7 Signs and symptoms that your dog may have Hip Dysplasia

Blog5 - 7 Signs and symptoms that your dog may have Hip Dysplasia

What is hip dysplasia?

Hip dysplasia is a skeletal condition that especially affects large dog breeds and less common in smaller breeds.
This is a disease that affects thehip joint which is like a ball and socket joint, when a dog has hip dysplasia this joint does not develop correctly and instead of sliding smoothly the joint tends to grind.

7 Signs and symptoms of hip dysplasia

#1           Stiffness and pain

#2           Muscle mass loss in the thighs

#3           Not as active as they were

#4           They have a narrow stance

#5           Their hind end exhibits a lameness

#6           They tend to sway when they move especially at their tail end

#7           Climbing stairs, running or jumping becomes difficult for them as well as trying to get up from a lying down position.

What causes this disease?

Hip dysplasia is a common genetic disease found in the larger breeds of dogs such as St Bernard, German Shepard, Great Dane and Golden Retriever Labrador.
The disease usually shows by the time the dog is 18 months old and studies have shown that environmental factors such as poor diet, overweight, torn ligaments (especially at an early age), etc.
There have even been studies that have shown dogs that were neutered too early were more likely to get hip dysplasia than those that were neutered at a later stage of their life.
As this disease gets more and more researched new information is continuously coming to light.  As with the many other diseases out there today science has made some major breakthroughs in understanding this disease and its origins more.

How is the disease treated?

There are various types of operations that can be performed on your dogs such as a triple pelvic osteotomy, femoral head ostectomy, total hip replacement and dorsal acetabular rim arthroplasty.
There are many natural remedies as well as various rehabilitation therapy’s such a laser therapy, hydro-therapy and weight control.


If your dog does have hip dysplasia do not despair as it can be treated, through various, therapies, lifestyle changes and treatment you best friend and a faithful companion can go on to live a productive life.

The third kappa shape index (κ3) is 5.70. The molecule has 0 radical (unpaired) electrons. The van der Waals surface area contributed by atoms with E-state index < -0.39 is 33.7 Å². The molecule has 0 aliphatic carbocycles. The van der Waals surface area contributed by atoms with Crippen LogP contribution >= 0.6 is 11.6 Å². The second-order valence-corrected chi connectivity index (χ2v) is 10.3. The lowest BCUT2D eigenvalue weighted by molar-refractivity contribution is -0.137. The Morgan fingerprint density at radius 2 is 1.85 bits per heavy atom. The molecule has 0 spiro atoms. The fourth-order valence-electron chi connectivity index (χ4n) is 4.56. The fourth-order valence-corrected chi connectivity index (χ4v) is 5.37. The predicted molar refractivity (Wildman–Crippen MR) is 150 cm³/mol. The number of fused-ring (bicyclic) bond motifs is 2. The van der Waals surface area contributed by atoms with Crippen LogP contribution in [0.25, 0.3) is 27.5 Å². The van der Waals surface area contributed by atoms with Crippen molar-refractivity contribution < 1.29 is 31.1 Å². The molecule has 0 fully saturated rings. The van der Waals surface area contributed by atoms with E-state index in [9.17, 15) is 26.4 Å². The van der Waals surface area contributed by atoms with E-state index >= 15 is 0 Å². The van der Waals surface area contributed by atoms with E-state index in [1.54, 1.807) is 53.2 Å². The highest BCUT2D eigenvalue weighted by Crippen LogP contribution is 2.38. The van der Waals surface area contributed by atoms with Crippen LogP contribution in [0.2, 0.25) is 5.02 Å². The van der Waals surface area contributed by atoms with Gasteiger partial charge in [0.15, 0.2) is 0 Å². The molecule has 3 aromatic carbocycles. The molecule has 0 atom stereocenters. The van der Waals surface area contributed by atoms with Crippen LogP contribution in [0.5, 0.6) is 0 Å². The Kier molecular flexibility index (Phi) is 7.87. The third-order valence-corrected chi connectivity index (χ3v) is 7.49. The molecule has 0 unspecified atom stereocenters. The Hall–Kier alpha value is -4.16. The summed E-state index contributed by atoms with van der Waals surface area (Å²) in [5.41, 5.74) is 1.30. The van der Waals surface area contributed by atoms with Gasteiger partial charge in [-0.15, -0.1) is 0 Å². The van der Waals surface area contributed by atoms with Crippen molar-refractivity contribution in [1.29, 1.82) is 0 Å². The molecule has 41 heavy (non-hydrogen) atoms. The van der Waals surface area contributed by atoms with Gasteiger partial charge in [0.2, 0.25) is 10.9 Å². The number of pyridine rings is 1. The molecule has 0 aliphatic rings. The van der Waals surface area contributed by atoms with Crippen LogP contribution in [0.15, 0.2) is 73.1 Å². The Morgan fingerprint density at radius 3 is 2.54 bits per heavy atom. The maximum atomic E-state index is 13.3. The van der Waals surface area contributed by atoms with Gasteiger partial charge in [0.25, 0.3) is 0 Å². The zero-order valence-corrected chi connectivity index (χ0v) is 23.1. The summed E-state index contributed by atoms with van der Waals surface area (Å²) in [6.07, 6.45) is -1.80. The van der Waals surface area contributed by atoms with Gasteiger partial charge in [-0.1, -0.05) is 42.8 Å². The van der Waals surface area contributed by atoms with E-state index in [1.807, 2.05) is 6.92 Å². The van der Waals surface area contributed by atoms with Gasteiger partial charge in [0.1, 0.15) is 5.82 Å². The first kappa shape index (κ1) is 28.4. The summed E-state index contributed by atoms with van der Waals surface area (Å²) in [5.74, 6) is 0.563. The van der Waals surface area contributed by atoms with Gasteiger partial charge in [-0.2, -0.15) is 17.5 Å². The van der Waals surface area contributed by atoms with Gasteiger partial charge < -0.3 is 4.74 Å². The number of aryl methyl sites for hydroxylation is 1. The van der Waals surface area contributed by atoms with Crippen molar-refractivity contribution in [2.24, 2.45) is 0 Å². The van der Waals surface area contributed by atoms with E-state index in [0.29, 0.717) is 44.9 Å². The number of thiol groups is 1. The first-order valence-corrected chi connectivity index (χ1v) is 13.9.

Speak to your vet and they will help you and your dog through the change one will have to make living with this disease.There are also many different beds and custom designed feeding bowls to help ease your dog’s pain and designed for the comfort to help with hip dysplasia.

Could acupuncture help ease your animals pain?

Blog4 - Could acupuncture help ease your animals pain?


Acupuncture involves the insertion of a fine needle into various predefined places on the body to stimulate and get a response from the nervous system such reflexes.
Acupuncture is very useful in the treatment of pain it is said to be quite relaxing for the animal and many actually peacefully fall asleep during the treatment.

5 Benefits of acupuncture

#1           Helps in alleviating gastrointestinal problems

As acupuncture increases the blood flow and stimulations the circulation this could help to settle the digestive tract and help with problems such as nausea, vomiting and diarrhoea.

#2           Benefit animals being treated for hip dysplasia and arthritis

It can aid in the recovery of nerve injuries and can be used in conjunction with rehabilitation to help manage the pain of hip dysplasia and arthritis.

#3           Help animals suffering from asthma

Acupuncture has been known to offer relief to suffers from allergies and asthma as it has been known to have great results with anti-inflammation and immune-calming

#4           Good results in the management of pain

One of the main benefits of acupuncture is pain management and as a result, it can be used in conjunction with many rehabilitation, post-op and chemotype treatments.  It helps the body fight by boosting the immune response and makes them more comfortable as it alleviates pain.

dog - Could acupuncture help ease your animals pain?

#5           Alleviates the effects of skin problems